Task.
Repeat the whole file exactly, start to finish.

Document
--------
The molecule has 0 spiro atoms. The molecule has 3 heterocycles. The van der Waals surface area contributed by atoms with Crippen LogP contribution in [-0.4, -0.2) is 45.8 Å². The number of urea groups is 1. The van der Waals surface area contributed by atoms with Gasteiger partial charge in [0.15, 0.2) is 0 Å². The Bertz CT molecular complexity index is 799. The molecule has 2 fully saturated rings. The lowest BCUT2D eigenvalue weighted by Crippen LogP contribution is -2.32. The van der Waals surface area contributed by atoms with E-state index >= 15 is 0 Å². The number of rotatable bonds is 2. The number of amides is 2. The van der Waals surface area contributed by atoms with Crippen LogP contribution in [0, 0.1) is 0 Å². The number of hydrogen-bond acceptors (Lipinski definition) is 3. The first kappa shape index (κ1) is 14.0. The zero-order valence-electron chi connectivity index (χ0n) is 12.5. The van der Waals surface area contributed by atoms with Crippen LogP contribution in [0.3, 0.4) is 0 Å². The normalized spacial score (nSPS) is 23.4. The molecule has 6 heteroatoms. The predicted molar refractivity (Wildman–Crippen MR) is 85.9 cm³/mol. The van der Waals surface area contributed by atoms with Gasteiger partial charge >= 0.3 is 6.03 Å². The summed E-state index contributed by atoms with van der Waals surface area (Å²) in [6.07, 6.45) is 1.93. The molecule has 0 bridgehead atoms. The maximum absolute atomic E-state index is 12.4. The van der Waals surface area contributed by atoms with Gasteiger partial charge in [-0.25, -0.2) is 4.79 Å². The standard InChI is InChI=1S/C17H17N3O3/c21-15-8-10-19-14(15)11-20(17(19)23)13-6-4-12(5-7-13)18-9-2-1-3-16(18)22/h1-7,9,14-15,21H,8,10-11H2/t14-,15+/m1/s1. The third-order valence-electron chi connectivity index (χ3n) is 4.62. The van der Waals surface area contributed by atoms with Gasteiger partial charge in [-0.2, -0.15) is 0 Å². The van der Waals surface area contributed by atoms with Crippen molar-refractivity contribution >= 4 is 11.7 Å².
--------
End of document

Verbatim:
The molecule has 0 spiro atoms. The molecule has 3 heterocycles. The van der Waals surface area contributed by atoms with Crippen LogP contribution in [-0.4, -0.2) is 45.8 Å². The number of urea groups is 1. The van der Waals surface area contributed by atoms with Gasteiger partial charge in [0.15, 0.2) is 0 Å². The Bertz CT molecular complexity index is 799. The molecule has 2 fully saturated rings. The lowest BCUT2D eigenvalue weighted by Crippen LogP contribution is -2.32. The van der Waals surface area contributed by atoms with E-state index >= 15 is 0 Å². The number of rotatable bonds is 2. The number of amides is 2. The van der Waals surface area contributed by atoms with Crippen LogP contribution in [0, 0.1) is 0 Å². The number of hydrogen-bond acceptors (Lipinski definition) is 3. The first kappa shape index (κ1) is 14.0. The zero-order valence-electron chi connectivity index (χ0n) is 12.5. The van der Waals surface area contributed by atoms with Crippen LogP contribution in [0.3, 0.4) is 0 Å². The normalized spacial score (nSPS) is 23.4. The molecule has 6 heteroatoms. The predicted molar refractivity (Wildman–Crippen MR) is 85.9 cm³/mol. The van der Waals surface area contributed by atoms with Gasteiger partial charge >= 0.3 is 6.03 Å². The summed E-state index contributed by atoms with van der Waals surface area (Å²) in [6.07, 6.45) is 1.93. The molecule has 0 bridgehead atoms. The maximum absolute atomic E-state index is 12.4. The van der Waals surface area contributed by atoms with Gasteiger partial charge in [-0.25, -0.2) is 4.79 Å². The standard InChI is InChI=1S/C17H17N3O3/c21-15-8-10-19-14(15)11-20(17(19)23)13-6-4-12(5-7-13)18-9-2-1-3-16(18)22/h1-7,9,14-15,21H,8,10-11H2/t14-,15+/m1/s1. The third-order valence-electron chi connectivity index (χ3n) is 4.62. The van der Waals surface area contributed by atoms with Gasteiger partial charge in [-0.2, -0.15) is 0 Å². The van der Waals surface area contributed by atoms with Crippen molar-refractivity contribution >= 4 is 11.7 Å².